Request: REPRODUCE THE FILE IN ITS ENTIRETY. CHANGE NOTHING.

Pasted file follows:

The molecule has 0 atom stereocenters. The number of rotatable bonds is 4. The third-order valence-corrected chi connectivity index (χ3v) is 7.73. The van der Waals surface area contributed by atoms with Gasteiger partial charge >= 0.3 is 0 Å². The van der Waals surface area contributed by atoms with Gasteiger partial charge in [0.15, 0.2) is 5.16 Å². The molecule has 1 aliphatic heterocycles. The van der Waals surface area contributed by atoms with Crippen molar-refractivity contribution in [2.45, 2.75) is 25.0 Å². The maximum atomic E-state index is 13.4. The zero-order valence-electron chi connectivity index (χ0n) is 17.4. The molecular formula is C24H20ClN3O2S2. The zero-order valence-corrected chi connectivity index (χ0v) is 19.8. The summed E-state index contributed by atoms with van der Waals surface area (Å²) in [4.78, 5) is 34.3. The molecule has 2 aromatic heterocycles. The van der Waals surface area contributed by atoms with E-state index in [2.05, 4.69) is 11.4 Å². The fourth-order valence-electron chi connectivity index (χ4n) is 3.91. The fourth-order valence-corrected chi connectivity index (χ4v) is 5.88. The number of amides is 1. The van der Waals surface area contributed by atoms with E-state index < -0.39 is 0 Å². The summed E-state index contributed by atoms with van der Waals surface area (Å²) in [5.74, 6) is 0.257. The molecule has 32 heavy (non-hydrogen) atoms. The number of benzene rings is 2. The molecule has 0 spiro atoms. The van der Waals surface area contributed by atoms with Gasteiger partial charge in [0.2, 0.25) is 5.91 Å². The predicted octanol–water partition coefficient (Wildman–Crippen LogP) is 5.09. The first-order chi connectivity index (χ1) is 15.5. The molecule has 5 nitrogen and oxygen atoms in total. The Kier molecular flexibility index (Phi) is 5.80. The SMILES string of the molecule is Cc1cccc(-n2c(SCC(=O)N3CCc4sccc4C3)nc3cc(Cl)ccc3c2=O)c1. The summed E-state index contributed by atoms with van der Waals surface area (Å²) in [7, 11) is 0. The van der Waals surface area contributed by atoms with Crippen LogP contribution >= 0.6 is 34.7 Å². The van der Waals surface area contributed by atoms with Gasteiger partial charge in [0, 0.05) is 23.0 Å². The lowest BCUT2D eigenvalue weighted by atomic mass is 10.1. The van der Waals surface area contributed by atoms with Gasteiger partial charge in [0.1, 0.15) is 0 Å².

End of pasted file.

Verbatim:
The molecule has 0 atom stereocenters. The number of rotatable bonds is 4. The third-order valence-corrected chi connectivity index (χ3v) is 7.73. The van der Waals surface area contributed by atoms with Gasteiger partial charge >= 0.3 is 0 Å². The van der Waals surface area contributed by atoms with Gasteiger partial charge in [0.15, 0.2) is 5.16 Å². The molecule has 1 aliphatic heterocycles. The van der Waals surface area contributed by atoms with Crippen molar-refractivity contribution in [2.45, 2.75) is 25.0 Å². The maximum atomic E-state index is 13.4. The zero-order valence-electron chi connectivity index (χ0n) is 17.4. The molecular formula is C24H20ClN3O2S2. The zero-order valence-corrected chi connectivity index (χ0v) is 19.8. The summed E-state index contributed by atoms with van der Waals surface area (Å²) in [4.78, 5) is 34.3. The molecule has 2 aromatic heterocycles. The van der Waals surface area contributed by atoms with E-state index in [2.05, 4.69) is 11.4 Å². The fourth-order valence-electron chi connectivity index (χ4n) is 3.91. The fourth-order valence-corrected chi connectivity index (χ4v) is 5.88. The number of amides is 1. The van der Waals surface area contributed by atoms with E-state index < -0.39 is 0 Å². The summed E-state index contributed by atoms with van der Waals surface area (Å²) in [5.74, 6) is 0.257. The molecule has 32 heavy (non-hydrogen) atoms. The number of benzene rings is 2. The molecule has 0 spiro atoms. The van der Waals surface area contributed by atoms with Gasteiger partial charge in [0.2, 0.25) is 5.91 Å². The predicted octanol–water partition coefficient (Wildman–Crippen LogP) is 5.09. The first-order chi connectivity index (χ1) is 15.5. The molecule has 5 nitrogen and oxygen atoms in total. The Kier molecular flexibility index (Phi) is 5.80. The SMILES string of the molecule is Cc1cccc(-n2c(SCC(=O)N3CCc4sccc4C3)nc3cc(Cl)ccc3c2=O)c1. The summed E-state index contributed by atoms with van der Waals surface area (Å²) in [7, 11) is 0. The van der Waals surface area contributed by atoms with Crippen LogP contribution >= 0.6 is 34.7 Å². The van der Waals surface area contributed by atoms with Gasteiger partial charge in [0, 0.05) is 23.0 Å². The lowest BCUT2D eigenvalue weighted by atomic mass is 10.1. The van der Waals surface area contributed by atoms with Gasteiger partial charge in [0.1, 0.15) is 0 Å².